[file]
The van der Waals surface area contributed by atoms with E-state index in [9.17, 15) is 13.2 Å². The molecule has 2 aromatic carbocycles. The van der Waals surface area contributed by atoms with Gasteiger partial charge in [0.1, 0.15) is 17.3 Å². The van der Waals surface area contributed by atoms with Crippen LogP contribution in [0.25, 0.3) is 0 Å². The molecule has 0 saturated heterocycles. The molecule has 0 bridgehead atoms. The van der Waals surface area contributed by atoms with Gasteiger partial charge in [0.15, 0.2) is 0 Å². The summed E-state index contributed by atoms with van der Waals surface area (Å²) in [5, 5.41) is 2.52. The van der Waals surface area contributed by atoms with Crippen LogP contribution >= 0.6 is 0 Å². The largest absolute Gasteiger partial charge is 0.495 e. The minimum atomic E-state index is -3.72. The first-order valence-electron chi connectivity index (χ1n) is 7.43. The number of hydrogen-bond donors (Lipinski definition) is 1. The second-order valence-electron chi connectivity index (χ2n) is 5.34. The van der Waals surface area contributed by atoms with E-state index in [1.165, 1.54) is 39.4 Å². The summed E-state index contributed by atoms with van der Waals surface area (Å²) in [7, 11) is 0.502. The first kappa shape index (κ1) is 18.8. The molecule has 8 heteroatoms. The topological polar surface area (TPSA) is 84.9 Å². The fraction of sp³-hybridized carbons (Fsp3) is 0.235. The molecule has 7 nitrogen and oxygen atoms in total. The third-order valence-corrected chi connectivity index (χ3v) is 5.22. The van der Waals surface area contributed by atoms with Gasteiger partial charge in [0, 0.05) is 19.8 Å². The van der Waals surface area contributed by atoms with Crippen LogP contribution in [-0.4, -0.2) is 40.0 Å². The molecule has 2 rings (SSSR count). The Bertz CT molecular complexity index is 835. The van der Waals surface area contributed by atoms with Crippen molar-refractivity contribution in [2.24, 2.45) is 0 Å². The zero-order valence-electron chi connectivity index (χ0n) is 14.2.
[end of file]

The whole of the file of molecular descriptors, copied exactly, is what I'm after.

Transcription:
The van der Waals surface area contributed by atoms with E-state index in [9.17, 15) is 13.2 Å². The molecule has 2 aromatic carbocycles. The van der Waals surface area contributed by atoms with Gasteiger partial charge in [0.1, 0.15) is 17.3 Å². The van der Waals surface area contributed by atoms with Crippen LogP contribution in [0.25, 0.3) is 0 Å². The molecule has 0 saturated heterocycles. The molecule has 0 bridgehead atoms. The van der Waals surface area contributed by atoms with Gasteiger partial charge in [0.15, 0.2) is 0 Å². The summed E-state index contributed by atoms with van der Waals surface area (Å²) in [5, 5.41) is 2.52. The van der Waals surface area contributed by atoms with Crippen LogP contribution >= 0.6 is 0 Å². The largest absolute Gasteiger partial charge is 0.495 e. The minimum atomic E-state index is -3.72. The first-order valence-electron chi connectivity index (χ1n) is 7.43. The number of hydrogen-bond donors (Lipinski definition) is 1. The second-order valence-electron chi connectivity index (χ2n) is 5.34. The van der Waals surface area contributed by atoms with E-state index in [1.165, 1.54) is 39.4 Å². The summed E-state index contributed by atoms with van der Waals surface area (Å²) in [7, 11) is 0.502. The first kappa shape index (κ1) is 18.8. The molecule has 8 heteroatoms. The topological polar surface area (TPSA) is 84.9 Å². The fraction of sp³-hybridized carbons (Fsp3) is 0.235. The molecule has 7 nitrogen and oxygen atoms in total. The third-order valence-corrected chi connectivity index (χ3v) is 5.22. The van der Waals surface area contributed by atoms with Gasteiger partial charge in [0, 0.05) is 19.8 Å². The van der Waals surface area contributed by atoms with Crippen LogP contribution in [-0.4, -0.2) is 40.0 Å². The molecule has 2 rings (SSSR count). The Bertz CT molecular complexity index is 835. The van der Waals surface area contributed by atoms with Crippen molar-refractivity contribution in [2.24, 2.45) is 0 Å². The zero-order valence-electron chi connectivity index (χ0n) is 14.2.